The Inflation Outlook: By the Numbers

According to the Bureau of Labor Statistics CPI data, inflation for 2022 was 6.5%, with the annual rate slowing from 9% at mid-year. Prices increased by 0.8% in January 2023, showing that inflation persists. Three months of price increases at that rate would put inflation above the Fed’s 2% target rate in three months.

Prices tend to increase more in the year’s first half than in the second half. Systematic differences in economic data in different parts of the year are why data are often seasonally adjusted to remove seasonal fluctuations. In 2022, for example, all of the price increases, according to the CPI, came in the year’s first half. The CPI was 296.311 at the end of June and 296.797 at the end of the year.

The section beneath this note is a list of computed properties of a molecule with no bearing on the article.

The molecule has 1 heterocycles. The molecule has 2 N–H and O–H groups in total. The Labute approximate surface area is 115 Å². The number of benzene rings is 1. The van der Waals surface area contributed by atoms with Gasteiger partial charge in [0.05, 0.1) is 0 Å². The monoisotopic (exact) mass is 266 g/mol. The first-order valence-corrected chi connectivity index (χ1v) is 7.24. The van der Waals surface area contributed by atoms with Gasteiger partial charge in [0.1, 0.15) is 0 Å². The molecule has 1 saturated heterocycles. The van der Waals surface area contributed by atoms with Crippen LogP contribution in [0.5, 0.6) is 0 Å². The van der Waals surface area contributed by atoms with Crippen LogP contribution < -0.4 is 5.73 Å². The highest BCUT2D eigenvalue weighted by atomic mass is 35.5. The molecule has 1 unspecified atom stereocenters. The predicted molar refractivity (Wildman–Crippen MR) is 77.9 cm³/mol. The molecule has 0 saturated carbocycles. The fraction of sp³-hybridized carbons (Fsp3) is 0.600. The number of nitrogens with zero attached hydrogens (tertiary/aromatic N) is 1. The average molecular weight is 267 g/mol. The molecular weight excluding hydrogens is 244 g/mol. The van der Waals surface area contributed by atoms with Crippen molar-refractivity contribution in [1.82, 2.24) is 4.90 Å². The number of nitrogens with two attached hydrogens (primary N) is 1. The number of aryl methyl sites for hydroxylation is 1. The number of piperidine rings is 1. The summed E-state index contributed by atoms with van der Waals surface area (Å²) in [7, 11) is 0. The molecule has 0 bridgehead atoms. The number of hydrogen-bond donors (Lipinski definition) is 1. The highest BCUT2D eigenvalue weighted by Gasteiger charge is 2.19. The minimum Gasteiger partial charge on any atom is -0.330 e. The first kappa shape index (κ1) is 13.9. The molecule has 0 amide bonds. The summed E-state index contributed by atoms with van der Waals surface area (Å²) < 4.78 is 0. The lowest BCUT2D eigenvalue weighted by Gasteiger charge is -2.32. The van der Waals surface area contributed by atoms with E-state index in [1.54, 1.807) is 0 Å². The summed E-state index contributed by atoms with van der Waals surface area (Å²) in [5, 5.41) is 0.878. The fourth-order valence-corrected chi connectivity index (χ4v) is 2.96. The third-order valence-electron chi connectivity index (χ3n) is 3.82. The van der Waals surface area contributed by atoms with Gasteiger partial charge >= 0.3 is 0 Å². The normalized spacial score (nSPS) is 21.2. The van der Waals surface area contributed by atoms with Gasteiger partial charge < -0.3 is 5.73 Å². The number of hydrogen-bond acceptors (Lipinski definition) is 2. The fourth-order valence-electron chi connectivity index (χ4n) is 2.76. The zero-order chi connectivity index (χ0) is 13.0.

Inflation tends to be persistent, so the Fed’s actions today will have an effect on inflation only in the future, typically in 6 to 18 months. If price increases were to persist at the 0.8% rate we saw in January, inflation would exceed 9% by the end of the year. Still, as is typically the case, we can expect much lower price increases in the year’s second half than we will see in the first.

Doing a back-of-the-envelope calculation, assume that prices increase during the first half of the year as they did in January, but (as happened in 2022) don’t increase in the second half of the year. Year-end inflation in 2023 would be about 4.8%. Inflation is moderating, but will remain well above the Fed’s target rate for 2023.

Randall G. Holcombe is a Senior Fellow at the Independent Institute, the DeVoe Moore Professor of Economics at Florida State University, and author of the Independent Institute book Liberty in Peril: Democracy and Power in American History.
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